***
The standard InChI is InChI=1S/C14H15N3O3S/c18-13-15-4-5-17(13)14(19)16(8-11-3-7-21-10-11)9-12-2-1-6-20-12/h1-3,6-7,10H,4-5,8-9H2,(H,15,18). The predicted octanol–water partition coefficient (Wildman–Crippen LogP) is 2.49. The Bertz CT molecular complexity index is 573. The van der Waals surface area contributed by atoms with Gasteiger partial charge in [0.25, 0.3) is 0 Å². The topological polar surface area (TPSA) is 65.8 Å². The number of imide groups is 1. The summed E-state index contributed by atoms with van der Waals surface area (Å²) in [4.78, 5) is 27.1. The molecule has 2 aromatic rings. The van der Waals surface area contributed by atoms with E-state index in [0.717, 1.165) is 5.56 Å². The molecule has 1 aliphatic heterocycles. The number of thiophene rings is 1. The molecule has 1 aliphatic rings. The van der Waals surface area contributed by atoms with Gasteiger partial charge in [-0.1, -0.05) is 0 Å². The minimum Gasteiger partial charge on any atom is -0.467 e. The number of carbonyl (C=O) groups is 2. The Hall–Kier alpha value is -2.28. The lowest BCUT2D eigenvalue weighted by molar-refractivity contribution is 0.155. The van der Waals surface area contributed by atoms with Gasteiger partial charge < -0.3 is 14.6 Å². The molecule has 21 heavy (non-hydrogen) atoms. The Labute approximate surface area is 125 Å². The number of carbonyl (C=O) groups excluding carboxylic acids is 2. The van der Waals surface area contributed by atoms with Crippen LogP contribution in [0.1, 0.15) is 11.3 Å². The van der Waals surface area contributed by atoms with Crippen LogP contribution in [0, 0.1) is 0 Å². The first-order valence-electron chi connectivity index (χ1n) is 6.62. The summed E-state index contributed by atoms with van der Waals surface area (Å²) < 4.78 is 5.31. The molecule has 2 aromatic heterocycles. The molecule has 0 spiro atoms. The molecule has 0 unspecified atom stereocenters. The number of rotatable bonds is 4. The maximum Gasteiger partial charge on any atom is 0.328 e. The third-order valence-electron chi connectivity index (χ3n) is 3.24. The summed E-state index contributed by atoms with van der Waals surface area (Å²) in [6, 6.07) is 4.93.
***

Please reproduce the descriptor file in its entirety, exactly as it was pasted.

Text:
The standard InChI is InChI=1S/C14H15N3O3S/c18-13-15-4-5-17(13)14(19)16(8-11-3-7-21-10-11)9-12-2-1-6-20-12/h1-3,6-7,10H,4-5,8-9H2,(H,15,18). The predicted octanol–water partition coefficient (Wildman–Crippen LogP) is 2.49. The Bertz CT molecular complexity index is 573. The van der Waals surface area contributed by atoms with Gasteiger partial charge in [0.25, 0.3) is 0 Å². The topological polar surface area (TPSA) is 65.8 Å². The number of imide groups is 1. The summed E-state index contributed by atoms with van der Waals surface area (Å²) in [4.78, 5) is 27.1. The molecule has 2 aromatic rings. The van der Waals surface area contributed by atoms with E-state index in [0.717, 1.165) is 5.56 Å². The molecule has 1 aliphatic heterocycles. The number of thiophene rings is 1. The molecule has 1 aliphatic rings. The van der Waals surface area contributed by atoms with Gasteiger partial charge in [-0.1, -0.05) is 0 Å². The minimum Gasteiger partial charge on any atom is -0.467 e. The number of carbonyl (C=O) groups is 2. The Hall–Kier alpha value is -2.28. The lowest BCUT2D eigenvalue weighted by molar-refractivity contribution is 0.155. The van der Waals surface area contributed by atoms with Gasteiger partial charge < -0.3 is 14.6 Å². The molecule has 21 heavy (non-hydrogen) atoms. The Labute approximate surface area is 125 Å². The number of carbonyl (C=O) groups excluding carboxylic acids is 2. The van der Waals surface area contributed by atoms with Crippen LogP contribution in [0.1, 0.15) is 11.3 Å². The van der Waals surface area contributed by atoms with Crippen LogP contribution in [0, 0.1) is 0 Å². The first-order valence-electron chi connectivity index (χ1n) is 6.62. The summed E-state index contributed by atoms with van der Waals surface area (Å²) < 4.78 is 5.31. The molecule has 2 aromatic heterocycles. The molecule has 0 spiro atoms. The molecule has 0 unspecified atom stereocenters. The number of rotatable bonds is 4. The maximum Gasteiger partial charge on any atom is 0.328 e. The third-order valence-electron chi connectivity index (χ3n) is 3.24. The summed E-state index contributed by atoms with van der Waals surface area (Å²) in [6, 6.07) is 4.93.